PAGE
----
Marijuana, weed, Mary Jane, grass, pot, dope, herb, joint, blunt, and stinkweed are just a few of the terms used to discuss marijuana and the use of it. Marijuana is probably one of the most commonly tried and used drugs in the world. Some places have legalized the use of marijuana for medicinal and recreational purposes if someone is of age or has a prescription. Many people do not consider pot to be addictive. But for those who start using in their teens, a quarter to a half become addicted and continue to use on the daily basis. In fact those who use long term often have withdrawal symptoms when they do try to stop. These specific symptoms will be described in a bit.
Marijuana is a commonly abused drug, but it is most prevalent in the teenage population. Pot has the ability to disrupt lives and families in ways that are often unexpected. Teens often struggle with motivation, memory, schoolwork, and beginning careers due to overuse of weed. In addition, physical symptoms such as heart and lung damage can occur. Teens who are smoking weed have a higher rate of depression and anxiety which is often why pot was tried in the first place. Smoking often can also trigger psychotic episodes. As marijuana impairs learning, judgment, and memory, teens are especially vulnerable as their brains are still developing. Pot use disrupts normal development of white matter that brain cells need to communicate and make it difficult for the user to use reasoning skills. New research also suggests that marijuana use can change the working memory part of the brain and make it difficult to recall basic information such as phone numbers or addressed. While most teens are likely to try pot at least once in their adolescent years if it becomes habit than help will be needed.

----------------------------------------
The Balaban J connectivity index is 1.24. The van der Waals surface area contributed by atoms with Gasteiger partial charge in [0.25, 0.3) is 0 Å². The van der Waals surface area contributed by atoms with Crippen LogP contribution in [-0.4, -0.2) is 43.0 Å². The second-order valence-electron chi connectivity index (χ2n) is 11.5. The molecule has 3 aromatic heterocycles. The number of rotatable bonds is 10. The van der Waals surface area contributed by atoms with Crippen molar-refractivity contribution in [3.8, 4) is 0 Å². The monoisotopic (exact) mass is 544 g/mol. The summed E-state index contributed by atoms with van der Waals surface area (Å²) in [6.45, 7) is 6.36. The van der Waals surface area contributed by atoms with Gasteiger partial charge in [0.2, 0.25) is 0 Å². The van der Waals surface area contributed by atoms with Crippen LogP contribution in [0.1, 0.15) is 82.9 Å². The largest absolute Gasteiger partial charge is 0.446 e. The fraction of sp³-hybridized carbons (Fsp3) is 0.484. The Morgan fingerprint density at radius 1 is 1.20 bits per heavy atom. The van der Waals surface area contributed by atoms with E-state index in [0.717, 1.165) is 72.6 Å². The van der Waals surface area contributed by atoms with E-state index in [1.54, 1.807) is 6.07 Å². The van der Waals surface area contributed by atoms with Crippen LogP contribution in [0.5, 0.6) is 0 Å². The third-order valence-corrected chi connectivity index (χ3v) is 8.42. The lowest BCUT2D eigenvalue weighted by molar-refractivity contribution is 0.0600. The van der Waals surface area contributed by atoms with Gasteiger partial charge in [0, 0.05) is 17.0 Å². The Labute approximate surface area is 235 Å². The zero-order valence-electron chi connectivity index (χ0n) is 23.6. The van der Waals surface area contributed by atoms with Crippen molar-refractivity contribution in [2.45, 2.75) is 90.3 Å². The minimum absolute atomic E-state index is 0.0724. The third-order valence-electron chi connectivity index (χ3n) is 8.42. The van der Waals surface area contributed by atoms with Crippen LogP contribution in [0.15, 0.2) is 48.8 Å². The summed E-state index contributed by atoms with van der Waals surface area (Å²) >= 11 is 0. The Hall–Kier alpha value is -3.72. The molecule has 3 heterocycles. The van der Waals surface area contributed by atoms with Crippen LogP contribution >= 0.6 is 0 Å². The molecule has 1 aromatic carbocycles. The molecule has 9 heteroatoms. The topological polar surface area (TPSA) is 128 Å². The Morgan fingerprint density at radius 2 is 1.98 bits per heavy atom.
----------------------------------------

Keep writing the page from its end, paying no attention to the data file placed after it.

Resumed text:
If you suspect someone is addicted to marijuana then look for the signs. The most obvious, if pot is smoked is the distinctive smell that will be present. Ask whether the person’s motivation, memory, or ability to concentrate has lowered. Try to determine whether they have lost interest in hobbies or other activities they used to enjoy or had a noticeable change in behavior. Ask the person if they feel their quality of life has changed for the worse. Once someone has admitted an addiction then treatment can become effective.
Some people may be able to quit using with outpatient counseling. This will involve looking at the reasons that pot was being used and finding ways to change that behavior for the better. Life skills on how to appropriately cope with problems, cravings, and new ways of thinking may also be taught. Some people will require inpatient treatment in order to take the enticement of using away for a time. This can be a beneficial change of environment until the user is ready to face ‘real life’ without the use of pot. If you or someone you know is addicted to marijuana, know you are not alone and help is available. Do not be afraid to ask for that help.
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